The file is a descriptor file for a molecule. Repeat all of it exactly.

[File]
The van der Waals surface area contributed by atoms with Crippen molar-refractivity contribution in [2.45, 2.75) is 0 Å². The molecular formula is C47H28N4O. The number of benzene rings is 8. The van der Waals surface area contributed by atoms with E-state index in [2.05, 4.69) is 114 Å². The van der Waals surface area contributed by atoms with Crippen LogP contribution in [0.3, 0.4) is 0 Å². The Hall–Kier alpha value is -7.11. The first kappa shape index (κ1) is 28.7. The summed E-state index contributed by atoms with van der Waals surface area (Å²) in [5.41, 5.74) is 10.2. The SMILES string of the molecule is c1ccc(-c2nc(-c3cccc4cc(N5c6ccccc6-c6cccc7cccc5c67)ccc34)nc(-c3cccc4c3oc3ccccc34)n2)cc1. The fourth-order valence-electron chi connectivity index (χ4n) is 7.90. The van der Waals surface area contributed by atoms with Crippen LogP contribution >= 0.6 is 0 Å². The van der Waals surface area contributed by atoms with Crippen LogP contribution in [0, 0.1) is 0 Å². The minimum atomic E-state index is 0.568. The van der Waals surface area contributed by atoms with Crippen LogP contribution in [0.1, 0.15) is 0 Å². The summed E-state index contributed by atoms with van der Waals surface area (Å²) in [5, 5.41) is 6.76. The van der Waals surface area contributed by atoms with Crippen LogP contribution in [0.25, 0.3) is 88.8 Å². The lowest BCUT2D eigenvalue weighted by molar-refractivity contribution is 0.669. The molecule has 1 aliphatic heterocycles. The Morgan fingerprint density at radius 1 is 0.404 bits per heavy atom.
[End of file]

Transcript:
The van der Waals surface area contributed by atoms with Crippen molar-refractivity contribution in [2.45, 2.75) is 0 Å². The molecular formula is C47H28N4O. The number of benzene rings is 8. The van der Waals surface area contributed by atoms with E-state index in [2.05, 4.69) is 114 Å². The van der Waals surface area contributed by atoms with Crippen LogP contribution in [0.3, 0.4) is 0 Å². The Hall–Kier alpha value is -7.11. The first kappa shape index (κ1) is 28.7. The summed E-state index contributed by atoms with van der Waals surface area (Å²) in [5.41, 5.74) is 10.2. The SMILES string of the molecule is c1ccc(-c2nc(-c3cccc4cc(N5c6ccccc6-c6cccc7cccc5c67)ccc34)nc(-c3cccc4c3oc3ccccc34)n2)cc1. The fourth-order valence-electron chi connectivity index (χ4n) is 7.90. The van der Waals surface area contributed by atoms with Crippen LogP contribution >= 0.6 is 0 Å². The van der Waals surface area contributed by atoms with Crippen LogP contribution in [0, 0.1) is 0 Å². The minimum atomic E-state index is 0.568. The van der Waals surface area contributed by atoms with Crippen LogP contribution in [0.1, 0.15) is 0 Å². The summed E-state index contributed by atoms with van der Waals surface area (Å²) in [5, 5.41) is 6.76. The van der Waals surface area contributed by atoms with Crippen LogP contribution in [0.25, 0.3) is 88.8 Å². The lowest BCUT2D eigenvalue weighted by molar-refractivity contribution is 0.669. The molecule has 1 aliphatic heterocycles. The Morgan fingerprint density at radius 1 is 0.404 bits per heavy atom.